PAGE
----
By: Noah Wright
Luis Castillo broke into the league back in 2017 as a 24 year old with the Cincinnati Reds. He immediately looked like an ace in his first rookie year. In just 89 and a third innings, Castillo turned in a 3.12 ERA, 3.74 FIP, and 1.075 WHIP. That also came with a strong 9.9 K/9 rate, and 3.2 BB/9 rate. Although he suffered from a sophomore slump in 2019, Castillo looks to be back on track for that ace status. This season, Castillo has a 2.56 ERA, 3.71 FIP, and 1.172 WHIP through 91 and a third innings. Although he is leading the league in walks, he has a league leading 5.4 H/9 and a 10.7 K/9. His ground ball % is also at an elite 55.3%. But before becoming the Reds’ ace, he was part of 2 different teams, and almost a third. Castillo was part of 2, and nearly a third trade, all of which the team he was traded from looked stupid.
The first trade was when he was sent to the Giants to the Marlins. Castillo was originally signed by the Giants as an amateur free agent on December 23rd, 2011. Almost 3 years later on the date (December 20th, 2014), Castillo, along with Kendrys Flores was sent to the Marlins for Casey Mcgehee. But something of note, Luis Castillo was not originally a starter. He was sent to the Marlins as a minor league closer. Regardless, he was sent for corner infielder McGhee. After the Giants lost Pablo Sandoval to the Red Sox in free agency, the Giants needed to fill third base. The McGehee was coming off a comeback season with the Marlins after 3 years spent in Japan. Through 691 PA’s, McGhee had a .287/.355/.357 line, a 101 OPS+, and 104 wRC+. The trade turned out to be a flop for the Giants. McGehee played just 49 games with the Giants, posting a .213/.275/.299 line, and was then released where he was resigned by the Marlins, released by the Marlins, and then signed by the Tigers. McGhee hasn’t played an MLB game since 2016.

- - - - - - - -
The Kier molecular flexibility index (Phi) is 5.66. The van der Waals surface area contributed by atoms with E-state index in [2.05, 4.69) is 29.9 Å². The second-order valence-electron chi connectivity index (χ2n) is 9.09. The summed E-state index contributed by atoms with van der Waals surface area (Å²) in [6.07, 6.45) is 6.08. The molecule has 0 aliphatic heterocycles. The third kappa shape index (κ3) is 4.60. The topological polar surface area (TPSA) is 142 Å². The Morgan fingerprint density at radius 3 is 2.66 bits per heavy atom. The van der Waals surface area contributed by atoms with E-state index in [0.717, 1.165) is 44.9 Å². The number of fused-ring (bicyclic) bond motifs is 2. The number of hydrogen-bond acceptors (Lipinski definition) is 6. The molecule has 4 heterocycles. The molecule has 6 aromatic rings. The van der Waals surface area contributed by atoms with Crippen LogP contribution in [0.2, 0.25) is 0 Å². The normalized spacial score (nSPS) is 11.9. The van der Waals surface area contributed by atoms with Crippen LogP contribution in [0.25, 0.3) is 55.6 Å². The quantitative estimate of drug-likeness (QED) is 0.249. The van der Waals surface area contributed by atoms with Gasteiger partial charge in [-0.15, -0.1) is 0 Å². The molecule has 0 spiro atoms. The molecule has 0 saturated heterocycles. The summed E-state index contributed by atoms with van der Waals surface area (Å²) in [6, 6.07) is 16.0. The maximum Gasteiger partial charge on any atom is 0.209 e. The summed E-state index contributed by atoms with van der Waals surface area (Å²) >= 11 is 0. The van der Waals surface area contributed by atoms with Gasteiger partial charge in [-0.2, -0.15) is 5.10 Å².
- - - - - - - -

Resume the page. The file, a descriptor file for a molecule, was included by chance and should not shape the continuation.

The next trade Castillo was a part of was when the Marlins sent Castillo, along with Josh Naylor, and Carter Capps to the Padres for Andrew Cashner, Colin Rea, and Tayron Guerrero. At this point, Castillo looked like a solid minor leaguer. Although he was in AA, Castillo looked like a future big leaguer. But in a twist, the Marlins decided to trade Rea back to the Padres for Castillo, giving them almost like a second chance to keep Castillo.
Now we get to the trade that sent Luis to the Reds. On January 19, 2017, the Reds acquired Castillo, Zeek White, and Austin Brice for Dan Straily. While Straily was coming off a solid season, it was nothing special. Even though his ERA was 3.76, his FIP was 4.88. Although he was in a pitcher friendly park, his HR/9 was 1.5, and his ground ball percentage was just 32%. Needless to say, the Reds have easily won the trade. Straily looked horrible for the Marlins. His 2 seasons in Miami saw Straily have a combined 4.20 ERA, 4.79 FIP, and 1.299 WHIP. After spring training this past season, Straily was released by the Marlins.
Castillo might be the Reds’ ace, but he was almost the Giants, Marlins, or Padres top starter. But after multiple bad trades, he wound up in Cincy. The trade that got Castillo to Cincy might also go down as one of the team’s most underrated trades ever, considering that he’s a near all-star, and the trade is kind of overlooked on the Reds part.